I thought about the baby inside me. Whatever I was going through couldn’t compare with what she was experiencing. I talked to her every day, telling her to hold on a little longer. Even though my stress level was through the roof, I loved her already and prayed she’d wait a little longer to be born.

About two weeks into my hospital stay, I started to feel cramping in my stomach that went away after a few minutes, then came back. I buzzed the nurses' station.

"Um … I think I’m in labor," I told her.

The nurse checked me out and told me I actually wasn’t in labor. My cramps were getting longer with less time in between, but I guessed it was just a stomach thing since the nurse said I wasn’t in labor. I tried to watch TV to take my mind off things. Suddenly, I felt something move. I pulled back the covers to find a tiny foot sticking out.


I screamed for the nurse, and I was instantly surrounded by doctors and nurses. They whisked me away to labor and delivery and put me under anesthesia for a C-section. When I woke up, the baby’s father was standing over me.

"Glenna," he was saying. "Wake up. The baby’s alive, but it’s touch and go."

I closed my eyes for what felt like a minute, and he was gone. When I woke up next, I was in a regular hospital room. They told me I could go home in four days, and I gave them a weak smile. When I couldn’t stand up without falling, they gave me a blood transfusion.

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The baby’s father visited me, and I told him I wanted to name our daughter.

"Are you sure," he asked, "because … you know."

"She’s here," I told him. "She’s alive, and she deserves a name."

We settled on Victoria Catherine, the middle name after my grandmother. We didn’t say much to each other despite the fact our whole lives were changing with the new baby whether she lived or not. He was not a good person, though, and I looked forward to throwing him out of my house at the first opportunity.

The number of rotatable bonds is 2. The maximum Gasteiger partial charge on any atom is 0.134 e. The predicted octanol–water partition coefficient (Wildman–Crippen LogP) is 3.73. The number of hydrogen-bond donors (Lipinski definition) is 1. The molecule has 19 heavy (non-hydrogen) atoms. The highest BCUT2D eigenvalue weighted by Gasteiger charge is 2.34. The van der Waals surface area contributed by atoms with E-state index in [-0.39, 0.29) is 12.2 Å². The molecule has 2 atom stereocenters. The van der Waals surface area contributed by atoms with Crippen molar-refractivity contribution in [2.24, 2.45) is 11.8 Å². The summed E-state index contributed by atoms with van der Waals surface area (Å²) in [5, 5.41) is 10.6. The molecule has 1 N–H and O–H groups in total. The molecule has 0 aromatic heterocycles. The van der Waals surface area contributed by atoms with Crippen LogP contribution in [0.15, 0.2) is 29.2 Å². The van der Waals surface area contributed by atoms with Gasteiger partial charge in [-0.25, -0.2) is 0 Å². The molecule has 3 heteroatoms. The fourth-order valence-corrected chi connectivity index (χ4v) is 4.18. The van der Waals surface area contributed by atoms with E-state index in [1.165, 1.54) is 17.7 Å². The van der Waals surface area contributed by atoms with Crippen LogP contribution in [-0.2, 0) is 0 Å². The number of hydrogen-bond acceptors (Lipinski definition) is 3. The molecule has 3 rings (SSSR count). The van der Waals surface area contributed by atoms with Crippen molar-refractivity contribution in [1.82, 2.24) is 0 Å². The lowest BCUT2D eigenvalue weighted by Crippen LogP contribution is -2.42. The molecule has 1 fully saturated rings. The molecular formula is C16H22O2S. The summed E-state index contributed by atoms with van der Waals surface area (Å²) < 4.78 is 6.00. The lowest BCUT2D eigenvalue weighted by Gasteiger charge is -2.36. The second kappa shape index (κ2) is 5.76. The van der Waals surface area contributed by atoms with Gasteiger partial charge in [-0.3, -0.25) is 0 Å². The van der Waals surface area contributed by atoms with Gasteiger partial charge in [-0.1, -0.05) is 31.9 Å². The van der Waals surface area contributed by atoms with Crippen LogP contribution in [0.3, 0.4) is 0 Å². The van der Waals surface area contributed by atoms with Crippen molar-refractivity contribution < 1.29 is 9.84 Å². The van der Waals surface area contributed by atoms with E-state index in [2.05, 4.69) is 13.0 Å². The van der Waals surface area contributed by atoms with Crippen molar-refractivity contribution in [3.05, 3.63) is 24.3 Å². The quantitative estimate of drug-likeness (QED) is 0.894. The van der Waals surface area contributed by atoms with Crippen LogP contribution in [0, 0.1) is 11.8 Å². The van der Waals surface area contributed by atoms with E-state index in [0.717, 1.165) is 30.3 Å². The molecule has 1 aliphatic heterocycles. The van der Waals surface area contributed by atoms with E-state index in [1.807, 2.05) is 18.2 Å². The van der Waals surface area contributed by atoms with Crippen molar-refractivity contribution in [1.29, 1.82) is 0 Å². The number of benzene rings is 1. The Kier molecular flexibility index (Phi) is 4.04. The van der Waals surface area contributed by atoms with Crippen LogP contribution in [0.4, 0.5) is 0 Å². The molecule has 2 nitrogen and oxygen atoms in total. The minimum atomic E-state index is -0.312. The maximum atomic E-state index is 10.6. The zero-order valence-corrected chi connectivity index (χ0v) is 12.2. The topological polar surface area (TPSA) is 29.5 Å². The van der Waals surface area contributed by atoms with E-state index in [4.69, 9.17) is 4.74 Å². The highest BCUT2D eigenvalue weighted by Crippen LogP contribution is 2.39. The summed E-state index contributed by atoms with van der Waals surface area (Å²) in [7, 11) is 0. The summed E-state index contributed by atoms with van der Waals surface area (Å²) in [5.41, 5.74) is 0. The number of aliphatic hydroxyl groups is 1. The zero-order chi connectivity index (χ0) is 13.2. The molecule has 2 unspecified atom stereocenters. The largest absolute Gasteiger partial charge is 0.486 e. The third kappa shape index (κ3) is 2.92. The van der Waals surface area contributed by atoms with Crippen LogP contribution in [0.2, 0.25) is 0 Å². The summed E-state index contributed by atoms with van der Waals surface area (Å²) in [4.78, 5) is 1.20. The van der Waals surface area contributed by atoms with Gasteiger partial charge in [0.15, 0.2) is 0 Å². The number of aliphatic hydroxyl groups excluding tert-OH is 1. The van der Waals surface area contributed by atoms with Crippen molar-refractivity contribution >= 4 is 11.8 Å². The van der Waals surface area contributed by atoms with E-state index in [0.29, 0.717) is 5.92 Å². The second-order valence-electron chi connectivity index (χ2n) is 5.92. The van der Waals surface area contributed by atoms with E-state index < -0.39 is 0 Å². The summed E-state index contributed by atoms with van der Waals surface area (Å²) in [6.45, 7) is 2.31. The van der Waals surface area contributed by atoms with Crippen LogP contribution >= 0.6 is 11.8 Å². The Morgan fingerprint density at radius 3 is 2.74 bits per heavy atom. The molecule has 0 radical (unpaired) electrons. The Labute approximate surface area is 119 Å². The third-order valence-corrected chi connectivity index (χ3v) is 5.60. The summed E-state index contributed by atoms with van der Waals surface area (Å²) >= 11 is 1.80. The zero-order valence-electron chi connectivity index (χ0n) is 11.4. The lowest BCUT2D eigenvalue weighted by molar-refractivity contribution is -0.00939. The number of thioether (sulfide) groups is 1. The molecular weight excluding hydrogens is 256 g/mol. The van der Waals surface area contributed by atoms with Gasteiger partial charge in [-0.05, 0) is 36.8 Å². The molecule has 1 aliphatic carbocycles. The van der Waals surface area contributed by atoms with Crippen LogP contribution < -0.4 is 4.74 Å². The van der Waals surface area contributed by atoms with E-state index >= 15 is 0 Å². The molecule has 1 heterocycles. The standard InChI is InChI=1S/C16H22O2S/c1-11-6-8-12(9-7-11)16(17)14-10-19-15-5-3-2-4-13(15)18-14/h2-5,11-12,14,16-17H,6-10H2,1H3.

After I was released, I visited Victoria at the hospital every day.

I’d gone back to work but asked my boss for a few hours off every day to spend with my daughter, and she graciously agreed.


Despite the fact that her father passed right by the hospital on his way home from work, he didn’t visit her once unless I counted the mandatory class on how to take care of a premature baby. He showed up drunk. He also stole the pain pills I got for my C-section.

Victoria got stronger every day, and before I knew it, she was in an open incubator. One day when I was visiting, the nurse asked me if I wanted to hold her.

"I can hold her?" Tears flowed from my eyes.

When the nurse put Victoria into my arms, all my worries fell away. It was a moment between us where I knew she was going to be okay and would do anything to protect her. I never wanted to let her go.


On the day Victoria came home, I set her on the bed and got next to her. I stared at her beautiful little eyes for what could have been an hour. After all she’d been through, she looked perfect to me. Not only perfect but strong as hell, a warrior, a miracle.

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The next day, I withdrew a thousand dollars from my bank account and attempted to give it to Victoria’s father to move out. As expected, he was no help with the baby at all. He seemed to think our daughter was annoying. I was determined to get rid of him once and for all.